The Halloween Horror Fest Don’t Die

The Dead Don’t Die (2019)

Wow – what a cast! Bill Murray, Adam Driver, Tilda Swinton, Danny Glover, Iggy Pop, Tom Waits – amongst many others – star in this comedy horror from director Jim Jarmusch.

The Dead Don’t Die tells the story of a zombie apocalypse in a small US town, as we see events unfold from the point of view of two cops on patrol (Murray and Driver). Natural phenomena begins to go awry, and following the murder of two workers in the local diner, events escalate quickly. Soon enough, the police (together with Swinton’s samurai funeral director) scramble to retain control as hordes of zombies take over.

Although there are some wonderful performances in this film – Murray and Driver’s brilliantly understated cops being the best – this film doesn’t really succeed as a comedy or a horror film. The zombie arrival is very slow, and the conclusion seems rushed. The comedy is rarely laugh out loud hilarious, it’s mostly dry humour and deadpan delivery, and there’s a lot to enjoy in the approach that the movie takes.

The Dead Don’t Die follows it’s own path, avoiding the much more in-you-face approach of Zombieland. The film is an enjoyable and worthwhile watch, but it doesn’t quite achieve its potential. It’s more of an Indie arthouse spoof of the genre, but whilst it has it’s own peculiar charms, I was expecting much more. Maybe I should know more about Jim Jarmusch. Who is he, anyway?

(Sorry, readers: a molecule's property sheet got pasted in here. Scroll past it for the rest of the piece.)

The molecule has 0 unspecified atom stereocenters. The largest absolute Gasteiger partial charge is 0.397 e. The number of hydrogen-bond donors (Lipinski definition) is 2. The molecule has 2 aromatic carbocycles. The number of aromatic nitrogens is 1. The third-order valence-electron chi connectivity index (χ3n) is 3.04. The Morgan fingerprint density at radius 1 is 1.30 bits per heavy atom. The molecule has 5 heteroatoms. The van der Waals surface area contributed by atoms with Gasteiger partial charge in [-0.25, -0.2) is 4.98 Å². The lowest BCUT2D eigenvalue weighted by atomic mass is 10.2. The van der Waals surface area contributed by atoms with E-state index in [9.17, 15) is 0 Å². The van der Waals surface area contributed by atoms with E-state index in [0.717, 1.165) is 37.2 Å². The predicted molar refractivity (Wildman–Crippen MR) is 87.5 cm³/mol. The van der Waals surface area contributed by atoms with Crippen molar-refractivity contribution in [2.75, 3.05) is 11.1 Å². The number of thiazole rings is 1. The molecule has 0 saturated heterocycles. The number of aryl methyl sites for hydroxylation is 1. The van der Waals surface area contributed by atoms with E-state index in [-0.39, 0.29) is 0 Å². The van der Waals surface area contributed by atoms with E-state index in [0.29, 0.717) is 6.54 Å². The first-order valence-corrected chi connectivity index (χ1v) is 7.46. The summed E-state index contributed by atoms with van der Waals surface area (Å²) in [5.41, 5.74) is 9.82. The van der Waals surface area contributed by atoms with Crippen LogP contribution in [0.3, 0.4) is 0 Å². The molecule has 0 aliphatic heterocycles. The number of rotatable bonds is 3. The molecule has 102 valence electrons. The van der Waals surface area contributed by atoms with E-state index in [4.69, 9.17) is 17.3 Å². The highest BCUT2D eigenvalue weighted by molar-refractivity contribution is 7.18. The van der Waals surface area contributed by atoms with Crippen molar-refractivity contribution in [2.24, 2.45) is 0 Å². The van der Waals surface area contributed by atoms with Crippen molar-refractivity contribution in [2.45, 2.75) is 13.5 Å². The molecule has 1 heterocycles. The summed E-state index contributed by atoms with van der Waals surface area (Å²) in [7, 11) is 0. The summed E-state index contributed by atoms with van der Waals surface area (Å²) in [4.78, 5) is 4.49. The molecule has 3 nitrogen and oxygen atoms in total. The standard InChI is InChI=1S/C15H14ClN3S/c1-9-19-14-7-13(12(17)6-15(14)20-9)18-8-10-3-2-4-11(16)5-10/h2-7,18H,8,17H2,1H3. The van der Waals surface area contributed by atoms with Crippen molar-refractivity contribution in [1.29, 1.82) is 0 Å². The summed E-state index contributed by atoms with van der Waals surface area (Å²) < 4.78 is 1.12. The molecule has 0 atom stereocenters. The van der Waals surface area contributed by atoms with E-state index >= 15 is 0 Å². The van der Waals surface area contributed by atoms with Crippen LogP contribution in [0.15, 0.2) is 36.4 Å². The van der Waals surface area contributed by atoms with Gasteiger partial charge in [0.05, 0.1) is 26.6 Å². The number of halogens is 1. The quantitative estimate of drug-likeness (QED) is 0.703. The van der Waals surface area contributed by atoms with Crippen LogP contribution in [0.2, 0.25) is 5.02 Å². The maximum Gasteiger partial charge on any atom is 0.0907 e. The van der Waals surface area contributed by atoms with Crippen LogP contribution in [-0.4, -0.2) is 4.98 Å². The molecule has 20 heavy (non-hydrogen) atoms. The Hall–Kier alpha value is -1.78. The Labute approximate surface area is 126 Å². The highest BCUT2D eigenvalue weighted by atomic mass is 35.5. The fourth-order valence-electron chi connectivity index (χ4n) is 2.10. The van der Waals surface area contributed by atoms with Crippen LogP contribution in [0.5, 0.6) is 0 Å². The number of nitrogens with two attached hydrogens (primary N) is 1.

7/10

The Mummy (1959)

Frankenstein? Check. Dracula? Check. Next on the horror hitlist for Hammer was The Mummy, and boy does it look great in splendid colour. Peter Cushing and Christopher Lee are, of course, on hand; as are Terence Fisher (director) and Jimmy Sangster (writer). You can’t go wrong.

It’s 1895, and an archaeological dig in Egypt finds the ancient tomb of of Princess Ananka. John Banning (Cushing) has a broken leg, and can’t enter the tomb, though it’s probably for the best. His dad Stephen does go in, despite the protestation of the Egyptian Mehemet Bey (George Pastell) and is driven mad by… something.

On returning home, Banning senior (Felix Aylmer) is in a nursing home, receiving care for the mentally disturbed. He becomes lucid enough to warn his son that he fears the mummy of Kharis, the high priest will destroy them all for entering the tomb.

Sure enough, the Mummy of Kharis (Lee) is awoken by Bey, and begins to take revenge for the disturbance. Will Banning be able to stop it’s rampage?

Predictably excellent work from Cushing here, as expected. And Lee is imposing as ever as Kharis, looking incredibly grim emerging from a swamp. The film does drag a little in the final third, but with the beautiful sets, a lush score and a decent story, The Mummy is unmissable for any Hammer fan.

8.5/10

Young Halloween Horror Fest

Young Frankenstein (1974)

For some reason, I thought I’d never seen this Mel Brooks comedy homage to the Universal monster movies, so I bought the DVD. Turns out, I have seen this film – I remembered it as I watched. Even so, the DVD (which cost a fiver) has turned out to be a good investment.